“They Told Me It Was Impossible And I Did It Anyway” With Candice Gergiadis & Jon Werner

Don’t take what naysayers think personally — Be humble in what you are creating as it is hard for people to dislike what you are doing if they feel a connection to who is doing the creating. Trying to outdo a naysayer plays into their game and takes your advantage away from being the most […]

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Don’t take what naysayers think personally — Be humble in what you are creating as it is hard for people to dislike what you are doing if they feel a connection to who is doing the creating. Trying to outdo a naysayer plays into their game and takes your advantage away from being the most knowledgeable person in the conversation around what you believe.

I had the pleasure of interviewing Jon Werner, KOYA Innovations.

Jon recently served as a Senior Director and Innovation Explorer at adidas focused on bringing digital experiences to life for the brand. Before adidas, Jon founded Bones in Motion, a mobile software start-up in 2003 that pioneered using GPS in mobile phones to deliver real-time fitness experiences that was acquired by adidas in 2009 and became the foundation for adidas’ miCoach mobile. He has also worked at several start-ups in consumer electronics, enterprise hardware and software and military software development. His work as a software architect for IBM brought his family to Austin, TX where he still resides. He holds over 50 patents covering user interface design, speech recognition, networking, mobile fitness related software and hardware and other fun stuff. Currently, Jon handles the CEO and CPO duties at KOYA Innovations leveraging over 17 years of building mobile apps based on location awareness.

Thank you so much for joining us! Our readers would love to ‘get to know you’ a bit better. Can you tell us your ‘backstory’?

Sure. I’ve had a passion for DIY ever since my dad gave me his 10 year old 1966 Mustang. My dad was wise and knew this would keep me focused after school and on the weekends. Making the car my own not only kept me out of trouble, but also opened up a new world.

When I wasn’t rebuilding cars in the garage, I began dabbling with theBASIC programming language on a Radio Shack TRS-80 my junior year in high school. This solidified my decision to pursue a computer science degree in college which jump-started my 35 year career in software development.

My first job out of college was working inside the Pentagon on projects for the Air Force. While fun, the excitement quickly wore off after spending long hours in a windowless office. Working on trailing edge technology wasn’t fulfilling.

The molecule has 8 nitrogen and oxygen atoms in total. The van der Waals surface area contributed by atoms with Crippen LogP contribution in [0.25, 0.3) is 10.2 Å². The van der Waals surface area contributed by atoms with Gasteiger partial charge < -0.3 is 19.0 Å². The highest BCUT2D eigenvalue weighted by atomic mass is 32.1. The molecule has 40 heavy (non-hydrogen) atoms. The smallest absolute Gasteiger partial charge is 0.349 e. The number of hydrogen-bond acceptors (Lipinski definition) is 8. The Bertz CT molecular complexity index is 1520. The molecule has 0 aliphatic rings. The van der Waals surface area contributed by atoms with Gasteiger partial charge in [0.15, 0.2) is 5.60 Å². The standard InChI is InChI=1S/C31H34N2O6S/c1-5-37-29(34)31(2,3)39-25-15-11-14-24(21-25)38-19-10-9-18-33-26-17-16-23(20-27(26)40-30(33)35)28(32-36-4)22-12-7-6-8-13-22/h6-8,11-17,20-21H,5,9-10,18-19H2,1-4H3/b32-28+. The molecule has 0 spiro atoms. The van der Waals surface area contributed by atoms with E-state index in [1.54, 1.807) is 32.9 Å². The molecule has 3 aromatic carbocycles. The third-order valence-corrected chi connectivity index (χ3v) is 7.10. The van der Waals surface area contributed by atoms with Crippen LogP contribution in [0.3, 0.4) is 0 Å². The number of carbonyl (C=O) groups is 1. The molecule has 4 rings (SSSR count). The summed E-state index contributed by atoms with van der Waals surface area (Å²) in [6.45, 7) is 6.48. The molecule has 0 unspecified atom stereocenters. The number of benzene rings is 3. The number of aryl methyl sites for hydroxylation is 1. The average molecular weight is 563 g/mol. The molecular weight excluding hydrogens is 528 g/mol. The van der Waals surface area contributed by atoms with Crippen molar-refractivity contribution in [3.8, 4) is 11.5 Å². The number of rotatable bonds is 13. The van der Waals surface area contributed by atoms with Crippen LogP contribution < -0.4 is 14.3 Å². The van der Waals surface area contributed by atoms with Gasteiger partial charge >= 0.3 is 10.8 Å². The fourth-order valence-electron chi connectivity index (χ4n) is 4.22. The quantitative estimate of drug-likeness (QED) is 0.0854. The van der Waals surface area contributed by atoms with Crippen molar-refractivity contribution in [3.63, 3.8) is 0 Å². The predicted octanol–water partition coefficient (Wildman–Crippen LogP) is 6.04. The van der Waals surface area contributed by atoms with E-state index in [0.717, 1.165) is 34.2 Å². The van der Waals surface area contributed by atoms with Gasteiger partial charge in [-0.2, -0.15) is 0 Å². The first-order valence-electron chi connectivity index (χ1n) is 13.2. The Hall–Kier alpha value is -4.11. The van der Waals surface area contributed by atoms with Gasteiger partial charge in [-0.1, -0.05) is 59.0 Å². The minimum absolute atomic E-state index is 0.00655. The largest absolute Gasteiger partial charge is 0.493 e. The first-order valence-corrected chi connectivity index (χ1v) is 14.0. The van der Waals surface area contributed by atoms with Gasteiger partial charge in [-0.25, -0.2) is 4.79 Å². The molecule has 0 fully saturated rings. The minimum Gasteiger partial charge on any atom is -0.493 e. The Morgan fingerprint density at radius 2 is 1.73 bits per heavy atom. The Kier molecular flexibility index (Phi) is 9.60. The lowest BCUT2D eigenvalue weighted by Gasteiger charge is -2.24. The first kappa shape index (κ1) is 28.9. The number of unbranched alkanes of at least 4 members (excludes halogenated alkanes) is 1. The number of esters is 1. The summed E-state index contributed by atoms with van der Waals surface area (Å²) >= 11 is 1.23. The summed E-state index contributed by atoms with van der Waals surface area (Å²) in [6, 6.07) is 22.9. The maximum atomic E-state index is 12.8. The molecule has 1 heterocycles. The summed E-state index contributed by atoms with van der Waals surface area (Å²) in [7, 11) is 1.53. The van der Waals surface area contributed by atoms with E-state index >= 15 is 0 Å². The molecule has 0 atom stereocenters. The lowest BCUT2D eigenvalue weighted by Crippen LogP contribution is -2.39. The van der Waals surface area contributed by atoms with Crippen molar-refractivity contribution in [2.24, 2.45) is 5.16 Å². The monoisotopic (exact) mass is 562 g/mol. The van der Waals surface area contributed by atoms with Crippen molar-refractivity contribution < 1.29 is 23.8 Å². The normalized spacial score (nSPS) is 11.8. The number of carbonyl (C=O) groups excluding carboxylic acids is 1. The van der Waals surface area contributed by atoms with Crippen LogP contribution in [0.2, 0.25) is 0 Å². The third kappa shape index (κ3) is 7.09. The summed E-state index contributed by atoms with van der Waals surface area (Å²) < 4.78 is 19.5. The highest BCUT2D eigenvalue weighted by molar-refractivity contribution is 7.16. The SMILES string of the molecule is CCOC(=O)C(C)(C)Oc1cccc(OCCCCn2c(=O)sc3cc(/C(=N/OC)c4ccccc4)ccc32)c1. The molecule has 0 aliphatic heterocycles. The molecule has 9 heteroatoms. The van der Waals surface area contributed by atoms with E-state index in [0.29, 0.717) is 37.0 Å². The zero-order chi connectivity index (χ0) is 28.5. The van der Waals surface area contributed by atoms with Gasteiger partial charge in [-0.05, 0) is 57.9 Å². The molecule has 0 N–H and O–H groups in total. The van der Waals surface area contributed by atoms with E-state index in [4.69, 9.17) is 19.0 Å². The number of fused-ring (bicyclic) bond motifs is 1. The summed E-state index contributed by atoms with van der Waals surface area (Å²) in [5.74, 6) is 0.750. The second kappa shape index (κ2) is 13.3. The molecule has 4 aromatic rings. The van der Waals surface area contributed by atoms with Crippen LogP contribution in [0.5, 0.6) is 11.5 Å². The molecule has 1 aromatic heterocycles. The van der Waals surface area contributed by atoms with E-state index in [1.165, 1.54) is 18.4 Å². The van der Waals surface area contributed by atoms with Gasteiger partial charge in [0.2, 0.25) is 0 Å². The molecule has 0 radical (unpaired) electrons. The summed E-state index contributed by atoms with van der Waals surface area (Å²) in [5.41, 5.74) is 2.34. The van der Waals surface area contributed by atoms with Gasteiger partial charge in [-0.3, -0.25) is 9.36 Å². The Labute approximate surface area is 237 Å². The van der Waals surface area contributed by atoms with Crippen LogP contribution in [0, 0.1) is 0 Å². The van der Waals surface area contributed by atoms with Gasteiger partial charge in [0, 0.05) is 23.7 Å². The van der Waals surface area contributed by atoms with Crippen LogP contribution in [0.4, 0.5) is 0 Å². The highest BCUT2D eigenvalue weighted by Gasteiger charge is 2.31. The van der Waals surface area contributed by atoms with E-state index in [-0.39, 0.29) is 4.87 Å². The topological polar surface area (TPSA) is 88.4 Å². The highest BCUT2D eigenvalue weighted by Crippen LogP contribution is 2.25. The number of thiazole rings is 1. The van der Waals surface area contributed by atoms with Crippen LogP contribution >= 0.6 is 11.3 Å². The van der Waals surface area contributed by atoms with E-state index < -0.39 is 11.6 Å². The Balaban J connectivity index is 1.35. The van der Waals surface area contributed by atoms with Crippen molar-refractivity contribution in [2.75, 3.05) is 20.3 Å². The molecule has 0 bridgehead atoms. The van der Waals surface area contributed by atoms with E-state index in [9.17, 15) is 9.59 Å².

I then found a position at a 2-person startup doing advanced software development for the Navy and enjoyed the scrappiness of working lean. In fact, I liked it so much that, outside of a 4 year stint at IBM and 10 years at Adidas, I have found myself working at 6 startups throughout my life.

While I enjoyed programming during the early years, the opportunity to architect projects and work with folks in marketing and business development really helped round out my skillset. These experiences also gave me the push to start my first company in 2002.

Are you working on any new or exciting projects now? How do you think that will help people?

I’ve co-founded my second startup, KOYA Innovations, with my wife and two eldest daughters. Our goal was to make it fun and easy for people to stay meaningfully connected at the right place and time. We found that maintaining meaningful connections is integral in combating the loneliness epidemic. In the US alone, more than 70% of Gen-Z and Millennials have reported they are lonely. Social networks have been watering down meaningful points of connection over the last decade and KOYA aims to change the narrative. Our vision is to end loneliness by facilitating moments of meaningful connection between friends and family.

In your opinion, what do you think makes your company or organization stand out from the crowd?

Being highly connected to each other and to our friends and family has given us a competitive advantage in that we are creating for others what we have already been doing for the last two decades as a family. We have surrounded ourselves with other highly successful entrepreneurs as key advisors in the areas we need to grow. It also helps that our team places purpose and profitability on the same priority level.